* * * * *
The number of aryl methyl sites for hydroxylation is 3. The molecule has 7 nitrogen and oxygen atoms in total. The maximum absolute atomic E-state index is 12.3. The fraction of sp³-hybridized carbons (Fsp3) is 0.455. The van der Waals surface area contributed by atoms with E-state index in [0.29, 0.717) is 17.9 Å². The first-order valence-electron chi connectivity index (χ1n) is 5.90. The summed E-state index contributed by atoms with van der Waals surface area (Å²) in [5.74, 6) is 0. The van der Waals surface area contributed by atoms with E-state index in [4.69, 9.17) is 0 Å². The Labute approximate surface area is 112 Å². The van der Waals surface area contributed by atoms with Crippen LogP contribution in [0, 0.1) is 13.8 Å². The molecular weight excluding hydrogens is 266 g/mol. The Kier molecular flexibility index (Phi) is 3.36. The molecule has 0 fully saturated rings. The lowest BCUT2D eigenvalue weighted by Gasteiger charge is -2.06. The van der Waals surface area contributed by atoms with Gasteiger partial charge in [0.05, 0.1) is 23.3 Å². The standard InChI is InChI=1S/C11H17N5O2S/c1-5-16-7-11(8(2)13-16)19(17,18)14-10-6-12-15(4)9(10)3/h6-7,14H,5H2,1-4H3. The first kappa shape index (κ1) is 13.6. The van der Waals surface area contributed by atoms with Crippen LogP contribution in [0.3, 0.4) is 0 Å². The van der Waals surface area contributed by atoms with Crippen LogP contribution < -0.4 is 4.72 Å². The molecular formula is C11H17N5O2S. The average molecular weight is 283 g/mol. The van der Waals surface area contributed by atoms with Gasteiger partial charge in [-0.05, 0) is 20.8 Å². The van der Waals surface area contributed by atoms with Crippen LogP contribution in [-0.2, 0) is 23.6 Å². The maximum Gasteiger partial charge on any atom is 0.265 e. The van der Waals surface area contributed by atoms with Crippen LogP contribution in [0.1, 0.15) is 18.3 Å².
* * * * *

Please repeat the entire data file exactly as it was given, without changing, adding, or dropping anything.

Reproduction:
The number of aryl methyl sites for hydroxylation is 3. The molecule has 7 nitrogen and oxygen atoms in total. The maximum absolute atomic E-state index is 12.3. The fraction of sp³-hybridized carbons (Fsp3) is 0.455. The van der Waals surface area contributed by atoms with E-state index in [0.29, 0.717) is 17.9 Å². The first-order valence-electron chi connectivity index (χ1n) is 5.90. The summed E-state index contributed by atoms with van der Waals surface area (Å²) in [5.74, 6) is 0. The van der Waals surface area contributed by atoms with E-state index in [4.69, 9.17) is 0 Å². The Labute approximate surface area is 112 Å². The van der Waals surface area contributed by atoms with Crippen LogP contribution in [0, 0.1) is 13.8 Å². The molecular weight excluding hydrogens is 266 g/mol. The Kier molecular flexibility index (Phi) is 3.36. The molecule has 0 fully saturated rings. The lowest BCUT2D eigenvalue weighted by Gasteiger charge is -2.06. The van der Waals surface area contributed by atoms with Gasteiger partial charge in [0.05, 0.1) is 23.3 Å². The standard InChI is InChI=1S/C11H17N5O2S/c1-5-16-7-11(8(2)13-16)19(17,18)14-10-6-12-15(4)9(10)3/h6-7,14H,5H2,1-4H3. The first kappa shape index (κ1) is 13.6. The van der Waals surface area contributed by atoms with Crippen LogP contribution in [0.3, 0.4) is 0 Å². The van der Waals surface area contributed by atoms with Crippen LogP contribution < -0.4 is 4.72 Å². The molecular formula is C11H17N5O2S. The average molecular weight is 283 g/mol. The van der Waals surface area contributed by atoms with Gasteiger partial charge in [-0.05, 0) is 20.8 Å². The van der Waals surface area contributed by atoms with Crippen LogP contribution in [-0.2, 0) is 23.6 Å². The maximum Gasteiger partial charge on any atom is 0.265 e. The van der Waals surface area contributed by atoms with Crippen LogP contribution in [0.1, 0.15) is 18.3 Å².